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Re: The use of aria-readonly on contenteditable elements

From: Joanmarie Diggs <jdiggs@igalia.com>
Date: Tue, 10 May 2016 13:30:25 -0400
To: Fred Esch <fesch@us.ibm.com>
Cc: ARIA Working Group <public-aria@w3.org>
Message-ID: <6f2ec2f7-ec4f-379a-0590-39f04bf461cc@igalia.com>
Hi Fred.

data-expectedwritable is for the layout test expectations only. It is
completely irrelevant to the user experience or to the engine code. The
only reason I included it was because I was quoting the layout test

And of course aria-readonly doesn't prevent one from editing. That is
the point. My read of the specs, including the sections you quoted
yesterday, seem to suggest that even though one CAN edit, user agents
should tell ATs that one CANNOT edit. I find that problematic.

The sections you quoted yesterday, along with another I quoted from that
same part of the spec, seem to suggest that IF the HTML AAM does not
explicitly declare contenteditable as conflicting with
aria-readonly="true", THEN telling ATs that the editable element is
readonly is required. I find that problematic too.

This is not a problem for input elements because the HTML AAM has made
such a declaration.


On 05/10/2016 01:04 PM, Fred Esch wrote:
> Joanie,
> I tried your example in Chrome and aira-readonly does not prevent you
> from editing. I am unfamiliar with data-expectedwritable used in your
> example - is the behavior changed if the data-expectedwritable is removed?
> Regards,
> Fred Esch
> Watson, IBM, W3C Accessibility
> IBM Watson	Watson Release Management and Quality
> Inactive hide details for jdiggs ---05/09/2016 04:31:12 PM---Hey Fred.
> On 05/09/2016 03:17 PM, Fred Esch wrote:jdiggs ---05/09/2016 04:31:12
> PM---Hey Fred. On 05/09/2016 03:17 PM, Fred Esch wrote:
> From: jdiggs <jdiggs@igalia.com>
> To: Fred Esch/Arlington/IBM@IBMUS
> Cc: ARIA Working Group <public-aria@w3.org>
> Date: 05/09/2016 04:31 PM
> Subject: Re: The use of aria-readonly on contenteditable elements
> ------------------------------------------------------------------------
> Hey Fred.
> On 05/09/2016 03:17 PM, Fred Esch wrote:
>> To your last point (Back to the matter at hand:) would a statement
>> -/don't do dumb things/ be sufficient? Or do you want us to try and
>> list
>> every possible dumb thing not to do. Folks are inventive, the list
>> could
>> get long.
> What prompted me to raise the issue is coming across the following
> WebKit layout test:
> https://trac.webkit.org/browser/trunk/LayoutTests/accessibility/aria-readonly.html
> In it you will see the following:
>    <!-- These reflect the native writable state, but can be overridden
> by @aria-readonly. -->
>    [...]
>    <div contenteditable id="htmlEditableDiv2" aria-readonly="true"
> data-expectedwritable="false"></div>
>    [...]
>    <div role="group" contenteditable id="htmlEditableDiv5"
> aria-readonly="true" data-expectedwritable="false"></div>
> So WebKit is deliberately having the value of aria-readonly override the
> contenteditable attribute. Personally, I disagree with that decision.
> But I don't see anything in the specs which definitively states that the
> above behavior is non-compliant.* And I do see things in the spec which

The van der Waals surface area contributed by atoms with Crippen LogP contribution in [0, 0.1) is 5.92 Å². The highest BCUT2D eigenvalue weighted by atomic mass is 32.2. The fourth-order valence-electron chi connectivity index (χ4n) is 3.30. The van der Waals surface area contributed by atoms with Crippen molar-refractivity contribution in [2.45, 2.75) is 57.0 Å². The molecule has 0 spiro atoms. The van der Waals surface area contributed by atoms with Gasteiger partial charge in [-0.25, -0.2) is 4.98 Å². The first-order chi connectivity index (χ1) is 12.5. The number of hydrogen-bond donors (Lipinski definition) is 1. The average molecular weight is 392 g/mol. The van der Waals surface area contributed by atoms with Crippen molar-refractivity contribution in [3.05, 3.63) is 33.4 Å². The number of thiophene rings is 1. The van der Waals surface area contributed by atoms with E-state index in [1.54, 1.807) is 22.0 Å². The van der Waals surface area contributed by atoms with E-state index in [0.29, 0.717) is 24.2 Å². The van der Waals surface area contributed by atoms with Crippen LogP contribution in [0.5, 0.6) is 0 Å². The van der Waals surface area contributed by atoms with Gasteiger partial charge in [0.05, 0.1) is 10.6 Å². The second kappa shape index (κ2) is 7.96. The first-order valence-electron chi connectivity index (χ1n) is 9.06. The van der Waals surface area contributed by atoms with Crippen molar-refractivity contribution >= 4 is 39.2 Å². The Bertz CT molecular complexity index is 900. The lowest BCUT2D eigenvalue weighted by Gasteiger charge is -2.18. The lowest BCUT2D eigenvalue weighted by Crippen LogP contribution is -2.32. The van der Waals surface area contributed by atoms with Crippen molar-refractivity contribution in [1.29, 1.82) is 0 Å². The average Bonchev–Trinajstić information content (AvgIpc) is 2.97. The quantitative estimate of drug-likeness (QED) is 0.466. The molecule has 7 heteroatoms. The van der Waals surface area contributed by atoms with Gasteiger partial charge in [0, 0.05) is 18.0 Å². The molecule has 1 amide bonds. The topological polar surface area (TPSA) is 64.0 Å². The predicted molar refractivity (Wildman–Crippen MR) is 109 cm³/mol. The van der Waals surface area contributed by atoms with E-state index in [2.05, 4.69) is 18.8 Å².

> could be taken to mean that the above behavior IS compliant. In fact,
> the language in the very section you cited (7.5) suggests that the above
> behavior is compliant:
>> When a host language declares a WAI-ARIA attribute to be in direct
>> semantic conflict with a native attribute for a given element, user
>> agents MUST ignore the WAI-ARIA attribute and instead use the host
>> language attribute with the same implicit semantic.
> The host language did declare it for input; I don't see such a
> declaration for contenteditable. If there is no declaration for
> contenteditable, I do not think the "MUST ignore" still applies.
>> Therefore, to prevent providing conflicting states and properties to
>> assistive technologies, host languages MUST explicitly declare where
>> the use of WAI-ARIA attributes on each host language element conflicts
>> with native attributes for that element.
> Again, the host language has not explicitly declared it (that I've
> found, anyway).
> And in the first paragraph of that same section, it states:
>     Except for the cases outlined below, user agents MUST always
>     use the WAI-ARIA semantics to define how it exposes the element
>     to accessibility APIs, rather than using the host language
>     semantics.
> The only thing in the "cases outlined below" that could be used to say
> that the current WebKit behavior is officially incorrect is:
>     there are elements that are inappropriate to override with
>     WAI-ARIA. This could be because identical host language
>     semantics exist, so WAI-ARIA is not needed, or because semantics
>     from WAI-ARIA directly conflict with host language semantics.
> I think the examples above fall under the heading of "inappropriate to
> override ... because semantics from WAI-ARIA directly conflict with host
> language semantics." But I'm not sure that everyone would agree (see the
> aforementioned layout test).
> From all of the the language quoted above, it seems to me that the
> WebKit behavior is arguably compliant.
> --joanie
> *Other than the fact that it's being used on unsupported roles. But
> change the role of the above test cases to textbox and that objection no
> longer applies.
Received on Tuesday, 10 May 2016 17:31:02 UTC

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